Tara Holzinger wasn’t expecting to encounter a ghostly apparition near her family’s cabin in the Hoback Range near Bondurant on Sunday. But that’s what happened as she was taking a walk early on a bright, frosty morning to see an eerie-looking phenomenon stretching across the fog.
“It was super frosty and cold, probably 23 degrees,” she told Cowboy State Daily. “I saw this distinct halo of a rainbow, but it was so hard to focus with your eyes because of how bright it was.”
What she saw had the shape of a rainbow but without any of the color, like a some kind of spirit apparition. She’d never seen anything like it before in her early morning walks with her husband.
“We were in a frosty, hazy cloud when we saw it. It was super interesting,” she said.
Refraction And Diffraction
A fogbow — also called a white or ghost rainbow — is created by the same process as a regular rainbow. When there’s moisture in the air and the sun in the sky, an optical phenomena happens.
“You’re going to get some type of rainbow anytime you have the sun out on a low angle and there’s moisture or ice crystals in the air,” said Cowboy State Daily meteorologist Don Day. “If it was a cold morning, there were most likely ice crystals in the air, and the sun angle was just right to give it that white hue.”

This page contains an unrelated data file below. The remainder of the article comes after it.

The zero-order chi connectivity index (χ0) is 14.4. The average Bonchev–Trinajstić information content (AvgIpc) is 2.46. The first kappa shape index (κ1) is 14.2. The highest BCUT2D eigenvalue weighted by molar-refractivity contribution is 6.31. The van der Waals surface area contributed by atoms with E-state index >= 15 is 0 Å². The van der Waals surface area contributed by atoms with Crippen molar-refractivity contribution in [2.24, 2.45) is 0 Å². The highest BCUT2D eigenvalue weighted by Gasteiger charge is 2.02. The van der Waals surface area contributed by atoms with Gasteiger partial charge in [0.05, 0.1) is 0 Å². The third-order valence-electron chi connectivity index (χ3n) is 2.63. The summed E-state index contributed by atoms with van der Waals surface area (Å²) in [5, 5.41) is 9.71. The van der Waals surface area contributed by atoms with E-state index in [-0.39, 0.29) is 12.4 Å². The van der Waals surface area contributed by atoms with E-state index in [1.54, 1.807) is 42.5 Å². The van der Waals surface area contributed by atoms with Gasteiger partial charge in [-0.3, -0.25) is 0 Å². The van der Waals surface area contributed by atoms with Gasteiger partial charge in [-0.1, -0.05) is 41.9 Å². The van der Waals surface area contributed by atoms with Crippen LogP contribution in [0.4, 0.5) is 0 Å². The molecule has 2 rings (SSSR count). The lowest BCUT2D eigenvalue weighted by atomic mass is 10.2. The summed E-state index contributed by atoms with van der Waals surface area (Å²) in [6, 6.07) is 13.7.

Size makes all the difference. Rainbows are formed by the refraction and reflection of light through large water droplets, which explains how you can create a rainbow with a hose or sprinkler.
However, fogbows are created by diffraction. The water droplets in fog are smaller than raindrops, so the droplets diffract light rather than reflect it.
A fogbow is created because the water droplets are large enough to bend light into the shape of a bow, but too small to separate the individual colors of light, Day said. That droplet size difference explains the eerie white hue of fogbows.
Fogbows aren’t rare, but they can be difficult to spot and photograph. The necessary ingredients are fog, sunlight shining in from behind the fog and no rain or heavy precipitation with large droplets of water.
Day said there’s “really nothing special” about a fogbow, but commended Holzinger for being able to capture a photo of one since fogbows don’t stick around very long.
“It was probably very brief, so she’s lucky to be able to get an image,” he said.
Holzinger didn’t even get her best view of the phenomena until she went back inside to look at the photo she captured.
“Once I took a picture and took it inside to look at it, it stood out a lot more,” she said.
There were no special photography techniques or filters used to capture the early morning fogbow. Her secret was good timing and an iPhone.
“That was straight as it was,” she said. “No editing.”